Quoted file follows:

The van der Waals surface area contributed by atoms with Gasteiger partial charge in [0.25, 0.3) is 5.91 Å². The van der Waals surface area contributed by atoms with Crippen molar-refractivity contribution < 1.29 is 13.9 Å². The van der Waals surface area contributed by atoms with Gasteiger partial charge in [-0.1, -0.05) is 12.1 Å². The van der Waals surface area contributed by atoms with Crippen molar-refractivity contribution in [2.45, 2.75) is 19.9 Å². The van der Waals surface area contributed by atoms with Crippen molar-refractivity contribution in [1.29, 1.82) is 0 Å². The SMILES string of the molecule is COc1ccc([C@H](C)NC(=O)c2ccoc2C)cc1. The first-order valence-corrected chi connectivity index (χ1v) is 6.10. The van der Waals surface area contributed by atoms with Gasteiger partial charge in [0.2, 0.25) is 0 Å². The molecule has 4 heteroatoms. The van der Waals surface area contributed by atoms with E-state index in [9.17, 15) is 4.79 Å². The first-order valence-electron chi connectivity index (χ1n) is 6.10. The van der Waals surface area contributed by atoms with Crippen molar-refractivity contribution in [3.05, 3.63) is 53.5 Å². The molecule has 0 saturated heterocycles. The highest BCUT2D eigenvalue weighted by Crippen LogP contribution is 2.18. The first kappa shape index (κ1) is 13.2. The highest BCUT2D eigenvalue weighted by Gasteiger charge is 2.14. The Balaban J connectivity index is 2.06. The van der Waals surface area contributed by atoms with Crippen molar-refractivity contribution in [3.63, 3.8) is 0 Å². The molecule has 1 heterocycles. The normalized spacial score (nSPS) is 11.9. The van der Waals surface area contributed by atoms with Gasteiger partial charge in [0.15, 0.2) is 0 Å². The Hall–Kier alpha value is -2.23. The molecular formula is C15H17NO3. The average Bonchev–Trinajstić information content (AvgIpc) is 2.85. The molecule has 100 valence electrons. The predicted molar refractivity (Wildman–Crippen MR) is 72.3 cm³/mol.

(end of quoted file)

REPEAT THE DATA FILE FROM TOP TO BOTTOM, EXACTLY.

The van der Waals surface area contributed by atoms with Gasteiger partial charge in [0.25, 0.3) is 5.91 Å². The van der Waals surface area contributed by atoms with Crippen molar-refractivity contribution < 1.29 is 13.9 Å². The van der Waals surface area contributed by atoms with Gasteiger partial charge in [-0.1, -0.05) is 12.1 Å². The van der Waals surface area contributed by atoms with Crippen molar-refractivity contribution in [2.45, 2.75) is 19.9 Å². The van der Waals surface area contributed by atoms with Crippen molar-refractivity contribution in [1.29, 1.82) is 0 Å². The SMILES string of the molecule is COc1ccc([C@H](C)NC(=O)c2ccoc2C)cc1. The first-order valence-corrected chi connectivity index (χ1v) is 6.10. The van der Waals surface area contributed by atoms with Gasteiger partial charge in [0.2, 0.25) is 0 Å². The molecule has 4 heteroatoms. The van der Waals surface area contributed by atoms with E-state index in [9.17, 15) is 4.79 Å². The first-order valence-electron chi connectivity index (χ1n) is 6.10. The van der Waals surface area contributed by atoms with Crippen molar-refractivity contribution in [3.05, 3.63) is 53.5 Å². The molecule has 0 saturated heterocycles. The highest BCUT2D eigenvalue weighted by Crippen LogP contribution is 2.18. The first kappa shape index (κ1) is 13.2. The highest BCUT2D eigenvalue weighted by Gasteiger charge is 2.14. The Balaban J connectivity index is 2.06. The van der Waals surface area contributed by atoms with Crippen molar-refractivity contribution in [3.63, 3.8) is 0 Å². The molecule has 1 heterocycles. The normalized spacial score (nSPS) is 11.9. The van der Waals surface area contributed by atoms with Gasteiger partial charge in [0.15, 0.2) is 0 Å². The Hall–Kier alpha value is -2.23. The molecular formula is C15H17NO3. The average Bonchev–Trinajstić information content (AvgIpc) is 2.85. The molecule has 100 valence electrons. The predicted molar refractivity (Wildman–Crippen MR) is 72.3 cm³/mol.